VITAMIN C TIME TO INITIATION IN SEPTIC SHOCK
The effect of time to initiation of vitamin C therapy on outcomes remains controversial. In patients with septic shock, early vitamin C administration may prevent over-resuscitation and subsequent negative sequelae.24-26 Marik et al evaluated patients who received vitamin C within 24 hours of ICU admission and showed a decrease in hospital mortality with vitamin C.3 HYVCTTSSS found a 34% improvement in mortality in a predefined subgroup analysis of patients with sepsis within 48 hours (n = 22).17 These findings were not replicated in other RCTs.4,5,16
In the VITAMINS trial, the median time from meeting Sepsis-3 criteria to vitamin C initiation in the intervention group was 12.1 hours (IQR, 5.7-19.0 hours).16 Despite all patients receiving vitamin C within 24 hours of sepsis diagnosis, no mortality benefit was detected. ORANGES recruited patients within 12 hours of development of septic shock, and patients received their first dose of the study treatment between three and 14 hours (mean, 9.9 ± 4.5 hours). Again, there was no observed difference in mortality.18 Although the proposed mechanisms of benefit for vitamin C in septic shock support early administration, the differences in timing of vitamin C and outcomes in many RCTs make deciphering optimal timing of vitamin C initiation difficult.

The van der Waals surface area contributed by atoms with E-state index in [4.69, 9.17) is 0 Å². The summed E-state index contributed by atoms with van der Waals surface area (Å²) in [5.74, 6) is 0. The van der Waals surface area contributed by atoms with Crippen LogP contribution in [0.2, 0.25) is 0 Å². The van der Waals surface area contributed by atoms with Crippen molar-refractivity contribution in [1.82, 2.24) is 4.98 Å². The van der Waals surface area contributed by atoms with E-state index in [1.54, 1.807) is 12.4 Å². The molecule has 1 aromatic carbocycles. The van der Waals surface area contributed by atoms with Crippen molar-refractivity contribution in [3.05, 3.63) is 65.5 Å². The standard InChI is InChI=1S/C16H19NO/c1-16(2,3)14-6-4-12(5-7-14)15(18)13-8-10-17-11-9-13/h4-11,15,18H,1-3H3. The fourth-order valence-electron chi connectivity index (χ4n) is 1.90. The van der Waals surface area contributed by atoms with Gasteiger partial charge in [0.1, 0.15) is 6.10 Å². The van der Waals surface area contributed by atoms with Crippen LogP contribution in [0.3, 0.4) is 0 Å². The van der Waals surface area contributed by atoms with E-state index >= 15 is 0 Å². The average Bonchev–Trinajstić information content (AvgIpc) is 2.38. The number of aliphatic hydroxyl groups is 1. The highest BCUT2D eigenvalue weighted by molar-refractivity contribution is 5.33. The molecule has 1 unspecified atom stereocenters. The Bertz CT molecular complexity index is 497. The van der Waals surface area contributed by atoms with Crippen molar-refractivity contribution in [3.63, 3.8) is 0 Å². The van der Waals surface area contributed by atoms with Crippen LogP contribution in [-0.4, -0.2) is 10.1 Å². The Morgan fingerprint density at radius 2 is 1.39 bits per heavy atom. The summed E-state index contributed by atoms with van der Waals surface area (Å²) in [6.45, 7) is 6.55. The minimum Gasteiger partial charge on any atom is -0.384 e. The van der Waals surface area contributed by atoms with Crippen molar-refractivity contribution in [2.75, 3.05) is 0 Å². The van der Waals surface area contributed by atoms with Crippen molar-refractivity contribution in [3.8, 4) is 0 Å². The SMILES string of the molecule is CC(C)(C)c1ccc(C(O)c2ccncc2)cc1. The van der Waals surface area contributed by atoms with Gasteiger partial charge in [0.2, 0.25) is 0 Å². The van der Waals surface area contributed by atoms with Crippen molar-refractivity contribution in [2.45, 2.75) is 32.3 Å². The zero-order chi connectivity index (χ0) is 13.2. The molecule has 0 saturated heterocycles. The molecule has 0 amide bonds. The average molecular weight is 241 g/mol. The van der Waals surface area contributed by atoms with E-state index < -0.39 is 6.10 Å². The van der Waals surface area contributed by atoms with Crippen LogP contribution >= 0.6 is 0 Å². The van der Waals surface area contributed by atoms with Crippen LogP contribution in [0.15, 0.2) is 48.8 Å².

PATIENT POPULATIONS THAT MAY BENEFIT FROM HIGH-DOSE VITAMIN C
Currently, clinical equipoise exists regarding high-dose vitamin C use in sepsis and septic shock, both with and without the use of other metabolic resuscitation agents, because of variable findings and methodological quality in RCTs and studies.3-18 However, there may be specific patient populations for whom beneficial outcomes are more likely.
Severity of Critical Illness